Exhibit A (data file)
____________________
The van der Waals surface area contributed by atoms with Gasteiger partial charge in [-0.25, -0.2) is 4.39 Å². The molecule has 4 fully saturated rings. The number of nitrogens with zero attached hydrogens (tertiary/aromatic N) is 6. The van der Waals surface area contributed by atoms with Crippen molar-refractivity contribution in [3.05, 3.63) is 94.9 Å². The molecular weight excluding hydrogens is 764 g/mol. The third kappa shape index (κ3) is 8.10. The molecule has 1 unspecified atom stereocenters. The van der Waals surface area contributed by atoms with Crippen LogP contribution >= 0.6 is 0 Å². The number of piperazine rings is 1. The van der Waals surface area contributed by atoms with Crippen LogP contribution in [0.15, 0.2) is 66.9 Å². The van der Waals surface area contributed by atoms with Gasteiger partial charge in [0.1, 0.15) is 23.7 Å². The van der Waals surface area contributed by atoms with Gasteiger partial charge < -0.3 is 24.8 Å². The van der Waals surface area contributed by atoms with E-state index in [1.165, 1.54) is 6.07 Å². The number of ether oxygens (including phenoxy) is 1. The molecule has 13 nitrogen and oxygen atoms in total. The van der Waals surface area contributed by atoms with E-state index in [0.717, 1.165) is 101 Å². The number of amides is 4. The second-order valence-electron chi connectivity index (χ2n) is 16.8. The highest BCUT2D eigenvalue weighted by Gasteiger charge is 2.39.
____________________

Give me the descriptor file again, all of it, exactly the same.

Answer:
The van der Waals surface area contributed by atoms with Gasteiger partial charge in [-0.25, -0.2) is 4.39 Å². The molecule has 4 fully saturated rings. The number of nitrogens with zero attached hydrogens (tertiary/aromatic N) is 6. The van der Waals surface area contributed by atoms with Crippen molar-refractivity contribution in [3.05, 3.63) is 94.9 Å². The molecular weight excluding hydrogens is 764 g/mol. The third kappa shape index (κ3) is 8.10. The molecule has 1 unspecified atom stereocenters. The van der Waals surface area contributed by atoms with Crippen LogP contribution >= 0.6 is 0 Å². The number of piperazine rings is 1. The van der Waals surface area contributed by atoms with Crippen LogP contribution in [0.15, 0.2) is 66.9 Å². The van der Waals surface area contributed by atoms with Gasteiger partial charge in [0.1, 0.15) is 23.7 Å². The van der Waals surface area contributed by atoms with Gasteiger partial charge < -0.3 is 24.8 Å². The van der Waals surface area contributed by atoms with E-state index in [1.165, 1.54) is 6.07 Å². The number of ether oxygens (including phenoxy) is 1. The molecule has 13 nitrogen and oxygen atoms in total. The van der Waals surface area contributed by atoms with E-state index in [0.717, 1.165) is 101 Å². The number of amides is 4. The second-order valence-electron chi connectivity index (χ2n) is 16.8. The highest BCUT2D eigenvalue weighted by Gasteiger charge is 2.39.